Designers who can cross both divides of tube MI amps and HiFi ones ? This one goes back nearly 30 years, the example of Randall Smith´s Mesa Boogie story, the Baron amp that fulfills both requirements. Indeed, his amps do sound good, and he has done the blend extremely well. https://legacy.mesaboogie.com/support/out-of-production/the-baron.html
There is no affiliation with my domain name.
Viva Tubes!



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Measure the voltage across 6AQ5/2, and calculate the idle cathode current, and then calculate the idle power dissipation.

Lift the 0.01uF coupling cap to 6AQ5/1 and observe whether the hum level has changed. Then short the 470k resistor on 6AQ5/7 and again observe any change in hum level.

Recheck the wiring around the volume pot, as the provided diagram has an issue.
Absolutely. I always discharge the capacitors before touching anything. I have a large resistor that I use to discharge to the chassis. While discharging, I keep the amp plugged in to mains so that the chassis is connected to ground, then I unplug and check again.

I see now where the correct place to ask about instrument amps is, so I will post there in the future.

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It is OK to post Guitar Amplifiers on Tubes/Valves.
But please put "guitar amplifier" in the Title of the post (if only for old codgers like me).

(Nice name, by the way).
The captain of our US Naval destroyer almost choked on a name when he was giving out award certificates . . .
. . . Salvatore Sebastian Salamone.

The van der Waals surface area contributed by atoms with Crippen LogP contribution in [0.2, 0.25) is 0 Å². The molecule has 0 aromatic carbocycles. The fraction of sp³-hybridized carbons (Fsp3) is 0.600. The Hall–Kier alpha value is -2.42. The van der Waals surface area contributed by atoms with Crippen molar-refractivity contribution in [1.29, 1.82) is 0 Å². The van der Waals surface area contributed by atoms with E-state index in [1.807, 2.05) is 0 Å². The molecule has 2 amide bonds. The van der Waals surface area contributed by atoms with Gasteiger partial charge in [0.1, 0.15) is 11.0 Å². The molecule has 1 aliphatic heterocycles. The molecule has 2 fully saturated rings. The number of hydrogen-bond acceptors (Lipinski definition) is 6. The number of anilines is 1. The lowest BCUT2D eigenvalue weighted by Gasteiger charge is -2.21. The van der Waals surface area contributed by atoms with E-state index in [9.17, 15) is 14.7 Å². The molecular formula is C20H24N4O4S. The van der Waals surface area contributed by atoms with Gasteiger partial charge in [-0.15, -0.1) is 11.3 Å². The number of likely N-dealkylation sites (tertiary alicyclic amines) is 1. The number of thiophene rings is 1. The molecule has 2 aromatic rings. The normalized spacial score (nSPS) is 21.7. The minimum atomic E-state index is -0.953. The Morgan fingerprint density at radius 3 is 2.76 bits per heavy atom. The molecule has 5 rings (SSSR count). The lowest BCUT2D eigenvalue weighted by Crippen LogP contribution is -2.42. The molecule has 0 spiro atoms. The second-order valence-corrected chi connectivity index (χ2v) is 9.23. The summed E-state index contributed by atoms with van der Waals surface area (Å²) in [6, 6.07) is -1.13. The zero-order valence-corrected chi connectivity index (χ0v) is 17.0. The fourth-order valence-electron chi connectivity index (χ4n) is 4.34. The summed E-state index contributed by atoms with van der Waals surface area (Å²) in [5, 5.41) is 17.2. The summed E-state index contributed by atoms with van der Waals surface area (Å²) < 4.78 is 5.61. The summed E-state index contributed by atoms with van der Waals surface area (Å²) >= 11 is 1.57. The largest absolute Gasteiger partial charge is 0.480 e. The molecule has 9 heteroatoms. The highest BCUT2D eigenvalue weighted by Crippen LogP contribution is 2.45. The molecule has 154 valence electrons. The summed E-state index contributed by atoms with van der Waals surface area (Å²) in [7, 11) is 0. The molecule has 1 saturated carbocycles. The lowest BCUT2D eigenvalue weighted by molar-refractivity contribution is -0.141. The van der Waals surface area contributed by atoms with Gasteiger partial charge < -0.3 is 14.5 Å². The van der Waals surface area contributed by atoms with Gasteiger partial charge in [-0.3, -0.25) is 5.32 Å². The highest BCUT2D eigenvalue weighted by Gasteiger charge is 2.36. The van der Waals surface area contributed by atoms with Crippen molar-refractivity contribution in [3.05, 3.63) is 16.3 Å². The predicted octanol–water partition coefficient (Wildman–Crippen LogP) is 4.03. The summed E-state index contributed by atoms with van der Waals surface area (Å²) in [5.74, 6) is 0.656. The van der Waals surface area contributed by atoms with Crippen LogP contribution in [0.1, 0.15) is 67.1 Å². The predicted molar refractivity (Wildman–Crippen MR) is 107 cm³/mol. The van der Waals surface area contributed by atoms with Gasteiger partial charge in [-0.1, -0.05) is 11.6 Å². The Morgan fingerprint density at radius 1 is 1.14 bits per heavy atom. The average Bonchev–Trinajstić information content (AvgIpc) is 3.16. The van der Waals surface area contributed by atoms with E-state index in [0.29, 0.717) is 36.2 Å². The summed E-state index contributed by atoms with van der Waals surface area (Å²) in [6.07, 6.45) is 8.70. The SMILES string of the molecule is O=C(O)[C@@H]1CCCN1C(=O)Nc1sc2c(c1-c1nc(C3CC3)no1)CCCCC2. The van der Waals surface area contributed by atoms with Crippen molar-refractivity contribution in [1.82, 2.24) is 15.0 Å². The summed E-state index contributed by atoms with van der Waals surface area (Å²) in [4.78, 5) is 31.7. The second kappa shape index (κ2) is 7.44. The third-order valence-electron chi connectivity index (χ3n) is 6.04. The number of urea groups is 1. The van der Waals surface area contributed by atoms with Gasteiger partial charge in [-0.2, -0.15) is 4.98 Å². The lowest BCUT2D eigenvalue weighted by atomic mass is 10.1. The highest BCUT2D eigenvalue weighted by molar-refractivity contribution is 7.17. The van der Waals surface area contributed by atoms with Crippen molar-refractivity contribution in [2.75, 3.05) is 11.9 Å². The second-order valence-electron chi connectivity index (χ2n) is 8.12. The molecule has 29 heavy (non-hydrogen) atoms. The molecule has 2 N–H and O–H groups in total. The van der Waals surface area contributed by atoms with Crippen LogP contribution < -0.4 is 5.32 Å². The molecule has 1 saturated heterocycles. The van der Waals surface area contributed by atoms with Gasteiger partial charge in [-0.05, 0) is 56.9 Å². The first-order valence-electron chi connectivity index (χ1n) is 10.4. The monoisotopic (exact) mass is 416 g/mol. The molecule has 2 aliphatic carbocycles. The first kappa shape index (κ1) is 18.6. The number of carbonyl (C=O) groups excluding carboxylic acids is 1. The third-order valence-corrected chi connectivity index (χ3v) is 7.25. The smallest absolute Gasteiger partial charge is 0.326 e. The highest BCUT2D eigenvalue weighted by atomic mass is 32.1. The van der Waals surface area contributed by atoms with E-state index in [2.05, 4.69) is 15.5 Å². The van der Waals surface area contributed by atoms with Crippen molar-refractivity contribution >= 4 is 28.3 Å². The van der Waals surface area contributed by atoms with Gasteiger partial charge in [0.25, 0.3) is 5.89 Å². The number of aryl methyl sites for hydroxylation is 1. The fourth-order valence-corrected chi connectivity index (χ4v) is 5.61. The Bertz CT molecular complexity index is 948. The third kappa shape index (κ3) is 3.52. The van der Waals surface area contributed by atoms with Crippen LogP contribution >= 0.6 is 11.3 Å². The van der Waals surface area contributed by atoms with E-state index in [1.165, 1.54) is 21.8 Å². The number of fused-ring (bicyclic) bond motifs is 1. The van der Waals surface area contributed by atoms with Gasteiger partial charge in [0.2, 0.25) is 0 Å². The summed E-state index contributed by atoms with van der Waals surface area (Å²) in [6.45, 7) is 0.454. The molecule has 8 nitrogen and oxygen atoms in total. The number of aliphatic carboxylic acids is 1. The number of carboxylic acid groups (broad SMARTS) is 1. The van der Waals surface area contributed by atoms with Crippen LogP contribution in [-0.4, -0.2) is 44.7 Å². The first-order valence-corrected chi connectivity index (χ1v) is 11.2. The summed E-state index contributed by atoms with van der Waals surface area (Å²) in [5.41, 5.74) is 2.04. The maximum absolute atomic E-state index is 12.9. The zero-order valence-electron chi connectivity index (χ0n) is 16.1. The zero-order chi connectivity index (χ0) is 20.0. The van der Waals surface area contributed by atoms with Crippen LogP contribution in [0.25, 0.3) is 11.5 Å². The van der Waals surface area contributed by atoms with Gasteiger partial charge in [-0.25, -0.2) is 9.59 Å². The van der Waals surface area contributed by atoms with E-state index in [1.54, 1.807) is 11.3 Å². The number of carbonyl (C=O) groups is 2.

For 400V B+ or less, I use two 25k 5 Watt resistors in series, makes a good Bleeder Resistor. Dissipation 3.2 Watts, and 5 + 5 Watt resistors.
After I turn the power off, and remove the power cord, then y the time I take the screws out of the bottom cover plate, the capacitor voltage
has discharged to a much safer voltage.
Prevent the "Surviving Spouse Syndrome".
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But please put "guitar amplifier" in the Title of the post (if only for old codgers like me).
I'm 91 & had no problem at all with that circuit. Its simply another configuration of L C & R with an active device & applying some power.
The first thing I worked on that could be called a computer was the IBM 604. IO was by punched cards. It could add, subtract, multiply & divide.
It was the first of the very few commercially available pile of hardware that could divide. It could do the work of an acre of guys on slide rules.
The program was hardwired on a plug board. By today's standards it was a very stupid machine, similar to some politicians.

The counters were 1248 Binaries in four 6J6s on plugins with all the flip-flop to run like Eccles & Jordan figured out much earlier.
The computing unit had 1500 6J6s. Probably in a museum somewhere side by each with Babbage's Differential Engine.:D
All of us that used slide rules many many decades ago are generally retired by now.
I retired in 2012, and kept trying to design, etc. as one activity to keep my mind active.

I waited much too long to replace my slide rule; Replaced it with an HP 11 in 1985 (it still works, no surprise).
I wonder if there is a difference between a preamp and a power amp that are on the same mains power outlet, with 3 foot RCA to RCA cords;
And they have hum,
A guitar amplifier plugged into a power mains outlet, and the amp is also connected to a 12 foot cord to a Floating Electric Guitar that has hum,
is caused by the same thing.
Yes it is, the hum is caused by the Power Mains; but the similarity ends there.

All of us that used slide rules many many decades ago are generally retired by now.
I retired in 2012, and kept trying to design, etc. as one activity to keep my mind active.

I waited much too long to replace my slide rule; Replaced it with an HP 11 in 1985 (it still works, no surprise).
Yes, I used my slide rule (Hemmi) for many many, years before it was replaced by my HP=11C
I am still using the HP-11C :). But I am surprised that I can use the good old Hemmi without facing real problems.
I retired in 2006.